MANILA — The disposal of the 44 million wasted Covid-19 vaccines will be done through pyrolysis or decomposition by high temperature, but the disposal of the ashes remains unclear.
During the public hearing of the Senate Blue Ribbon committee chaired by Sen. Francis Tolentino, resource persons from the Department of Health (DOH) could not say where the ashes of the processed 44 million expired vaccines will be taken as the Department of Environment and Natural Resource (DENR) is in charge of the matter.
The senator said the DENR would be invited to the next public hearing to provide information on the vaccine ashes’ “final resting place.”
He asked the DOH to find a way how to properly dispose of the reported millions of expired doses of procured and donated Covid-19 vaccines in the country amid its potential risk to public health and safety.
The senator raised concern over the potential “deleterious effects” of not properly disposing of the unused but expired COVID vaccines, considering that some types of vaccines were either “protein-based” or contain inactivated virus.
Based on the health department’s inventory last December, there were about 44 million doses that had been wasted, including the 24.6 million doses that had gone unused past their shelf life and the 6.7 million that were discarded due to “operational” lapses in their storage or handling, according to DOH officer-in-charge Usec. Ma. Rosario Vergeire.
Ma. Joyce Ducusin of the DOH Supply Chain Management said the DOH has hired a third-party logistics firm for the disposal, Integrated Waste Management Inc.
Ducusin said all the vaccine vials, empty or not, were subjected to procedure through guidelines by placing them in plastic containers, then loaded in boxes or containers to be sealed. The boxes or containers will contain labels including brands, doses, expiry dates and other information about the vaccines.
“The disposal is pyrolysis, this is through burning,” she said, noting that the final disposal of the ashes will be in Clark. She could not elaborate.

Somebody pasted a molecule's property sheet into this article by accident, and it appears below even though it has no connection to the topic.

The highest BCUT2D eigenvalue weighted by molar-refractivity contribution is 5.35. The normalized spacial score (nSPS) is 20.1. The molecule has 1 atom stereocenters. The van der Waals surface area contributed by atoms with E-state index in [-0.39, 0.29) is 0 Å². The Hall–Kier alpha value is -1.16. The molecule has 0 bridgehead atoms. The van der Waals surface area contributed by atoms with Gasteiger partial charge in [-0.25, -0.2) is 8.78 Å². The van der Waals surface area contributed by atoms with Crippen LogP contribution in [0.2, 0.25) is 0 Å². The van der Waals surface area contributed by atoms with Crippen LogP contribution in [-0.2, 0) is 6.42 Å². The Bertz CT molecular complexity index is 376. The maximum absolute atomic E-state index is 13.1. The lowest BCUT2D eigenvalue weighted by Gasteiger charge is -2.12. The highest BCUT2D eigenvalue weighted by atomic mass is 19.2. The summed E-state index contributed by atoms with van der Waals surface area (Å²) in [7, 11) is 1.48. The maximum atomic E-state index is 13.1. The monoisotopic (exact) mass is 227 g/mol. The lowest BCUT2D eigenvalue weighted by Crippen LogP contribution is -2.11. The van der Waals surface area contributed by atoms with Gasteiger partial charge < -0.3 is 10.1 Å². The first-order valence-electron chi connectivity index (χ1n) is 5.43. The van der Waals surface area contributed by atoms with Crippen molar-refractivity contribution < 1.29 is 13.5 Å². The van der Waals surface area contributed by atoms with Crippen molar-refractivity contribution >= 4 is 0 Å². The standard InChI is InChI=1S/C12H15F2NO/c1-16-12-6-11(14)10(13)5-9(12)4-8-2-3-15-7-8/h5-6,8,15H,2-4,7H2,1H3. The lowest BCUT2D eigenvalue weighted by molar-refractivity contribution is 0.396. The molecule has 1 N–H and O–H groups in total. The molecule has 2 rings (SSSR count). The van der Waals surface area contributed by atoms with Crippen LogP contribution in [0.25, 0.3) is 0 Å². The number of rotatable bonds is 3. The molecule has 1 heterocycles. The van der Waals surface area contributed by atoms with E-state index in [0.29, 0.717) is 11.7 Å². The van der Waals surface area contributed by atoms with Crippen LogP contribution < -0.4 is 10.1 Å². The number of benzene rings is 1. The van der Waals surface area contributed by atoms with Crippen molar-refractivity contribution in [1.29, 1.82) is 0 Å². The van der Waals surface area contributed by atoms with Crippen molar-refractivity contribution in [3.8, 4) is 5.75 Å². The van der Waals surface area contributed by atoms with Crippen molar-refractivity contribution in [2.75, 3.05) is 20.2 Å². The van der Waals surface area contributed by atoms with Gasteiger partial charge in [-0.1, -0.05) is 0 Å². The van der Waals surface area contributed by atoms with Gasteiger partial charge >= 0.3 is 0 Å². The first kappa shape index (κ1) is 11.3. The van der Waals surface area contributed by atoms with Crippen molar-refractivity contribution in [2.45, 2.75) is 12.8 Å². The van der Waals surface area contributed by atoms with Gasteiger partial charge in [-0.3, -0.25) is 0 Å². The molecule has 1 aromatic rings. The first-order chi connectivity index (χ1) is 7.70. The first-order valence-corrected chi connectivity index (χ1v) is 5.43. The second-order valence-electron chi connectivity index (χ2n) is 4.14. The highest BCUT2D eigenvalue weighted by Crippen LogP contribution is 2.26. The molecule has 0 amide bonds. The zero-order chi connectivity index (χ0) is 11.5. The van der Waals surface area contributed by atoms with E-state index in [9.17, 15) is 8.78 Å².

Tolentino has expressed doubts and hesitation over the supposed location of the disposal site, considering that the facility is just a few kilometers away from the Athlete’s Village where several members of the Philippine national team are currently training for upcoming local and international sports tournaments.
Anthony Cu of the DOH Field Implementation and Coordination Team assured the Senate that “if the concern is the infectiousness of these particular waste, a health care waste management being observed in the same protocol processing of the wastage of other materials from other hospitals. We make sure that these wastes are no longer infectious before actually disposing them. The entire process makes it sterile and no longer infectious.”
Some 64 new Omicron subvariant cases were detected in the country, according to the DOH’s latest Biosurveillance Report.
Distribution of recently sequenced samples by the University of the Philippines-Philippine Genome Center and Southern Philippines Medical Center from Feb. 13 to 17 showed 28 cases of BA.2.3.20.
The BA.2.3.20 cases were found in Ilocos Region (2), Central Luzon (1), Bicol Region (2), Western Visayas (7), Soccsksargen (3), Calabarzon (7), Mimaropa (1) and the National Capital Region or NCR (5).
Meanwhile, two cases of BA.5, particularly BQ.1 were detected – one from Western Visayas and the other from NCR.
The report also noted 16 cases of XBB wherein 7 were found in NCR; 3 in Calabarzon, 2 in Soccsksargen and 1 each in Central Luzon, Western Visayas and Caraga. The last one was identified as a returning overseas Filipino worker. There were also two XBC cases found in Davao Region.
At the same time, the DOH said eight other Omicron subvariants were found in Central Luzon (1), Soccsksargen (3), Caraga (2), NCR (1) while one case is still being verified. The report added there were eight variants with no lineage assigned that were also monitored. These were detected in Cagayan Valley (1), Western Visayas (5) and NCR (2).